A Word to the Reader
This book recounts the principal stations of a life that proved to be far from the ordinary. This, already, may be of interest for you, the reader. But this book is more than an entertaining read. It conveys a message that is important in itself, and important for you. The gist of it is not, as you might expect, solely to impart the insights and conclusions the author has reached in his own life. The message is that, but not only that. It is also to highlight the importance of the quest to understand the purpose of life—of your life, and of all life in the universe.
The author of this book maintains that there is purpose underlying life on Earth and in the universe. The evolution of life is not a meaningless accident, something that just happened on this fortunately situated blue-green planet. The purpose of life is not necessarily something decreed by a transcendental Mind or Spirit, although the existence of such a Mind or Spirit cannot be dismissed. Life’s purpose. I believe, is immanent in the universe; it is encoded in you and me, and in every cell of every living being.
This claim has a scientific basis. It follows from the realization that our remarkably complex and coherent universe cannot be the product of mere chance. More than serendipity is required to account for a process in which particles form atoms that form molecules that form cells that form living organisms. That random processes would have created the universe we observe and inhabit is astronomically improbable. In the time that was available for our universe to evolve from a condition of chaos to its current condition—13.8 billion years since the big bang—not even the genome of a fruit-fly is likely to have come about through random processes. Something other than blind chance must have been at work in the universe—something like a purpose revealed by the selection of preferred outcomes among multiple alternatives.
This idea of purpose evokes a negative response from natural scientists: it suggests the existence of something nonmaterial acting on material things and influencing the way they behave. This, however, is not an exorbitant proposition. The totality the Greeks called “Kosmos” is the womb in which our universe was born, and this quantum-womb displays consistent even if nonlinear directionality in its evolution. The observed facts suggest the presence of a form of intelligence governing the way things and events evolve in the universe.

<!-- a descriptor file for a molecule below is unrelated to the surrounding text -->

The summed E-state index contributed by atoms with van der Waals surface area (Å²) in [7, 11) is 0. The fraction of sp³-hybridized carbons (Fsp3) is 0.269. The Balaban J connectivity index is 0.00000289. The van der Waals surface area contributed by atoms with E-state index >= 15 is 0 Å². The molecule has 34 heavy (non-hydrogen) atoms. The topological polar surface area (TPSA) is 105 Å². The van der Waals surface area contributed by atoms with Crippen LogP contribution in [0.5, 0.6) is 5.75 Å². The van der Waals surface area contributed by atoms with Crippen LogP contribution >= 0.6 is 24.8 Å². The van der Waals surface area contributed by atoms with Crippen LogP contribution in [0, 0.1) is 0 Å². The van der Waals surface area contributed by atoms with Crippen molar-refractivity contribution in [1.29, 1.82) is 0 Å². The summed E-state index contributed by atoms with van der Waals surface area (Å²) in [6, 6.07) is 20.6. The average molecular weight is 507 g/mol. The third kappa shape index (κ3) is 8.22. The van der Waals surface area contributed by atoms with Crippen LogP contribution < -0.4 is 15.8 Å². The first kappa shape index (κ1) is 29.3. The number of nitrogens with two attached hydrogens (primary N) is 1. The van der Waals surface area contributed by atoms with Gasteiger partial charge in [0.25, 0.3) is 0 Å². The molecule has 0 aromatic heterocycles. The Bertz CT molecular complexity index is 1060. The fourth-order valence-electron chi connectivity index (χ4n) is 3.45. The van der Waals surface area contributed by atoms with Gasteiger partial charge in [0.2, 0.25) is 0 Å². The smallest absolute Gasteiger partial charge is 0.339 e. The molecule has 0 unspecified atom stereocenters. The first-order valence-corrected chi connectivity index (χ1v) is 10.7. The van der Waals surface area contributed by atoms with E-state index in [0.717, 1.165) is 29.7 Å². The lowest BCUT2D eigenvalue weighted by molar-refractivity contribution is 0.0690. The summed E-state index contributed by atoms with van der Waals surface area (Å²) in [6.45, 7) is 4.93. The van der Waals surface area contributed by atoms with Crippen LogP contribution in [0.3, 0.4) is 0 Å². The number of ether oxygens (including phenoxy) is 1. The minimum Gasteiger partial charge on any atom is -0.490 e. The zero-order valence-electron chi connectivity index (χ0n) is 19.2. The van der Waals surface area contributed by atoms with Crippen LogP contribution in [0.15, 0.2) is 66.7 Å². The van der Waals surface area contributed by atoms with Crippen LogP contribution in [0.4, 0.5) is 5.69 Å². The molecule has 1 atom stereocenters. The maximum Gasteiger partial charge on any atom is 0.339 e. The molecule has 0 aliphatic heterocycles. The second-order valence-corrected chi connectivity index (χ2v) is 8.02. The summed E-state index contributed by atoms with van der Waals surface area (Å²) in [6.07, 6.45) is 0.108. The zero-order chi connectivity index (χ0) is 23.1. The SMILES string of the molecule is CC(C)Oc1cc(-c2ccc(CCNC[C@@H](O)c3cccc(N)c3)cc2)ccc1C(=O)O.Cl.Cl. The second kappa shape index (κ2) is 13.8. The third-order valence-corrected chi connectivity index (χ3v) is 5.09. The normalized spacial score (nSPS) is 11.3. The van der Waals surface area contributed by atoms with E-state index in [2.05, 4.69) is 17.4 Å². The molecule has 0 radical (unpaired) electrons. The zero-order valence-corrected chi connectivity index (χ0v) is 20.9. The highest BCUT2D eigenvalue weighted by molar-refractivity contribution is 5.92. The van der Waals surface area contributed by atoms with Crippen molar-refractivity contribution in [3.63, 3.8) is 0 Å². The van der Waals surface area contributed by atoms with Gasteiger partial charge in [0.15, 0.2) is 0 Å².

The Kosmos appears to have—or perhaps to actually to be—an all-encompassing intelligence. This intelligence endows the processes that unfold in space and time with the tendency to create complex and coherent wholes: dynamic natural systems. The systems range in size and complexity from groups of quanta in atoms to groups of solar systems in galaxies—and groups of galaxies in the metagalaxy.
Purpose underlying the processes of evolution is a reasonable, indeed a highly plausible, proposition. Searching for it is not chasing phantasms but looking for something that is real and fundamental in the world. It is a meaningful quest, perhaps the most meaningful you and I could pursue in our life. And it could bring practical benefits. It could help us to align with the rhythms and balances of nature and the universe. Seeking this alignment is saner and healthier than pursuing artificial goals of questionable validity and short-term benefit.
My suggestion for the reader is to read this book not just for the entertaining turns and transformations of the life it describes, but for understanding the quest that dominated the mind of its author. Understanding and adopting this quest could lead you to find the purpose of your own life, and could endow all you do with meaning and significance.
Ervin Laszlo, June 2021